Blogging could be a procrastination strategy. "I am not doing what I should be doing, but at least I am doing something."
My more complex rationalization is "The kind of creative work I do (i.e., preparing sermons and lessons) cannot be switched on and off light a light. Things like playing my flute or reading or even blogging help me to get into the right frame of mind for my more serious work."
I suppose it is dangerous when you believe your rationalizations while recognizing that they are RATIONALIZATIONS! Nevertheless - I've been meaning to write about procrastination - but I've been putting it off. (Ha, ha, ha!) So now is a good time to get this blog written - because I am not ready to do my other work and my thoughts on procrastination are pretty much gelled.
Deadlines are the best weapon against procrastination. Some people say, "I work best under pressure." What they mean is that they find it easier to turn out their work with a deadline looming over them. If you have a real deadline with real consequences it will keep you going on the work.
Ironically, it is things that you have all the time in the world for that you will procrastinate. People who block out exorbitant amounts of time for their work are often people who procrastinate. They have had project X on their "to do" list all week. But if they don't get project X done by 7:00 PM on Friday it is no problem because they plan to work ten hours on Saturday too. They figure they will just get it done on Saturday. They remove the urgency that a real deadline creates by injecting more time into their work week. (Sometimes LOTS more time.)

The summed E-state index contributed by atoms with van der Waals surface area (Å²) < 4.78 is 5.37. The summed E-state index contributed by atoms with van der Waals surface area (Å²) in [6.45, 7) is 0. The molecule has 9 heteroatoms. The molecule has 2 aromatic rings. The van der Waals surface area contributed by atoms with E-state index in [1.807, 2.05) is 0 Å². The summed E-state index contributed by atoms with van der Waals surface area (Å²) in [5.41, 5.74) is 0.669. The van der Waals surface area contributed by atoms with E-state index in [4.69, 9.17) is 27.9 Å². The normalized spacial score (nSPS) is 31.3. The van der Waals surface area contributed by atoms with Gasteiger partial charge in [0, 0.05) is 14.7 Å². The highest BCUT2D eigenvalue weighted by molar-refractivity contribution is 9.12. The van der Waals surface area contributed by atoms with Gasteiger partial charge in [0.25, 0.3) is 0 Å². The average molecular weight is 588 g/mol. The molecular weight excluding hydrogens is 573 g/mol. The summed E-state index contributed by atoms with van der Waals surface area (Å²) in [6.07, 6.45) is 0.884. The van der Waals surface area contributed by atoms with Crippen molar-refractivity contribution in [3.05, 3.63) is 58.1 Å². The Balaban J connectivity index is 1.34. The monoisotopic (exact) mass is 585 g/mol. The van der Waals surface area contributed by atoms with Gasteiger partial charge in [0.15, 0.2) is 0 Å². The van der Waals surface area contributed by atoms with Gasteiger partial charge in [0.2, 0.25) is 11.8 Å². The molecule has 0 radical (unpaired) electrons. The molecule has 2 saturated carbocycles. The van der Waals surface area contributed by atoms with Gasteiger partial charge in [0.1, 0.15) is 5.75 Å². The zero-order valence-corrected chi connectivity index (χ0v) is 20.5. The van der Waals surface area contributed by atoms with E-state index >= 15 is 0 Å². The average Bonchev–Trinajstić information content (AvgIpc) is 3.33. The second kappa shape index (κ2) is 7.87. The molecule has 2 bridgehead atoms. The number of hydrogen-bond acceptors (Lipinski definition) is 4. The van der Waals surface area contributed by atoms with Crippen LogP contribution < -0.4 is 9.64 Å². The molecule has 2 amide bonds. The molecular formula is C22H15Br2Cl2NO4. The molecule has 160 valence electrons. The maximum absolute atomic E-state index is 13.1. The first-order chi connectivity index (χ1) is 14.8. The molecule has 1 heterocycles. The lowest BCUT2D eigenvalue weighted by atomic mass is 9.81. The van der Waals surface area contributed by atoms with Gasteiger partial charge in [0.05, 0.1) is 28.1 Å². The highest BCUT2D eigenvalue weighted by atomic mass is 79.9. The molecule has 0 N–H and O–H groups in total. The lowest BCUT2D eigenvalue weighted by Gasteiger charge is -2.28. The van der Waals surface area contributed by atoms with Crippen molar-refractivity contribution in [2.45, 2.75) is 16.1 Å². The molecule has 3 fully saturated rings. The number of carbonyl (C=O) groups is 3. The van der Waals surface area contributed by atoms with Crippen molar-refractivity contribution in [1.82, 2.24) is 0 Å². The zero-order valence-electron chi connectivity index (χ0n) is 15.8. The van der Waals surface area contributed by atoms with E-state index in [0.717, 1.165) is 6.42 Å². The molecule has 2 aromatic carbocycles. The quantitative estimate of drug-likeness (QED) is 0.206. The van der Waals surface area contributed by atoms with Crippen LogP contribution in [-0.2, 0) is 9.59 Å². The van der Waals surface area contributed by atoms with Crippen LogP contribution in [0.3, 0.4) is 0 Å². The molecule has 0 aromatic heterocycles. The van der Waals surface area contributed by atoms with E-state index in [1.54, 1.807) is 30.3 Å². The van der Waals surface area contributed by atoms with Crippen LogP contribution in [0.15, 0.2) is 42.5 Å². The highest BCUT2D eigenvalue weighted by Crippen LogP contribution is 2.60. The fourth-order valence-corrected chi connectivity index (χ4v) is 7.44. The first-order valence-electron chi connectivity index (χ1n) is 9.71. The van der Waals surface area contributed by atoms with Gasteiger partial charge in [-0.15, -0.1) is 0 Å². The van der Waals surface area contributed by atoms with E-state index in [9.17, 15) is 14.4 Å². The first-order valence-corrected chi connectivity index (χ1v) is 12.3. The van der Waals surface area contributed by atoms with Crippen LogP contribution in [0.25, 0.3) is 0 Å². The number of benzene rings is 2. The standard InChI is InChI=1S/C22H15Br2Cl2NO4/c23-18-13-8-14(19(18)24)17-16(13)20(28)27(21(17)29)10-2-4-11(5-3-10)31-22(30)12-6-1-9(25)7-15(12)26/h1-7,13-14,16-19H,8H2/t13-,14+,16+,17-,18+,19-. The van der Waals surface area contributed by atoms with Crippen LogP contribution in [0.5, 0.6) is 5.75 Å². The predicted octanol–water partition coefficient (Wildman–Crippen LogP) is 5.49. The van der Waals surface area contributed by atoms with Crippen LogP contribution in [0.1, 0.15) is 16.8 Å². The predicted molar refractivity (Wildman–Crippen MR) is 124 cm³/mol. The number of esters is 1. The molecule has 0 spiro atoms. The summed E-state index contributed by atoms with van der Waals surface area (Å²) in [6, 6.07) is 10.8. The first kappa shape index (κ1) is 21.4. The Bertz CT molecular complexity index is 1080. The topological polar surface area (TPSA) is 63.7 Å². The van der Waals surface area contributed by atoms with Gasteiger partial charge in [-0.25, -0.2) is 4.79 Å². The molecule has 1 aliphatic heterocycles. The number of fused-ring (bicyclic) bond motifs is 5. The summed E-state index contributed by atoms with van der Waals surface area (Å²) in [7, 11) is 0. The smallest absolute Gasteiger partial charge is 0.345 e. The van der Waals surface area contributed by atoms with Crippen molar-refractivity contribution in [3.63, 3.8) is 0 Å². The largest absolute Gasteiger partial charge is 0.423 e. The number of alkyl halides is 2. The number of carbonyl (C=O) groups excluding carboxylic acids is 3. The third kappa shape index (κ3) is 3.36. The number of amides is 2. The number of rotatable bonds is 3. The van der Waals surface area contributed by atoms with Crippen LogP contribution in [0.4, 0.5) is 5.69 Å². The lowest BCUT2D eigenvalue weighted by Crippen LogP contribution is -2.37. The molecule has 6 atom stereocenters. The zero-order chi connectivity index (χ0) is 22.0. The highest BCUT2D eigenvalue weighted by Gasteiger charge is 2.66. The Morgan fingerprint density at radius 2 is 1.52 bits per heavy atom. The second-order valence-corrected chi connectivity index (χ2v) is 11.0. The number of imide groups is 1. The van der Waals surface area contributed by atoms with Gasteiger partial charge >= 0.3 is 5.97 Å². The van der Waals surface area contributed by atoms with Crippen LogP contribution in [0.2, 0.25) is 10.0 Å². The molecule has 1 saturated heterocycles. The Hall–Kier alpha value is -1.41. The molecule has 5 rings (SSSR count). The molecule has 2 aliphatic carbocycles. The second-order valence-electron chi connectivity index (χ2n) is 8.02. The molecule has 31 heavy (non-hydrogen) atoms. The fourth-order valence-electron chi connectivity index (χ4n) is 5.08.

Planning is another tool for avoiding procrastination. If you have a big project - something that will take hours and hours and hours to complete - you will naturally want to procrastinate it. Who can face such a huge project? But if your first step is to plan out the work by breaking down the project into manageable bites - then you feel better about getting started. In fact, planning was the first step, so you are already started.
Don't be foolish and wait until the day of the deadline to get started. Start the day that you get the project. Do the planning. Do the first hour or two of work on the project. A ten hour project is much more doable in five two-hour chunks.
Finally, Good Character is a safeguard against bad procrastination. I say "bad procrastination" because there are things that you should procrastinate. There is good procrastination! You should procrastinate the things that have the least value. You should procrastinate the things that you should not do - like shop on the internet when you are being paid to work. There are things you want to do and will do - that should be put off until all of the important things are really truly done.
Good Character is a safeguard against bad procrastination because a person of good character is honest with himself about his choices and actions. A person of good character will choose to do the right things at the right times. (There is never a right time to do the wrong things, but some things are only wrong when they are done at the wrong time. For example, there is nothing inherently wrong with sleep - but sleeping when you are being paid to work is wrong.)
Good Character makes choices that honor God by their truthfulness and integrity. Good Character avoids choices that have a hint of guilt or shame about them and does the things that can be clearly praised from every vantage point - coworkers, spouses, bosses & friends.
(Ephesians 5:12–16) For it is shameful even to speak of those things which are done by them in secret.
13 But all things that are exposed are made manifest by the light, for whatever makes manifest is light.
14 Therefore He says: “Awake, you who sleep, Arise from the dead, And Christ will give you light.”
15 ¶ See then that you walk circumspectly, not as fools but as wise,
16 redeeming the time, because the days are evil.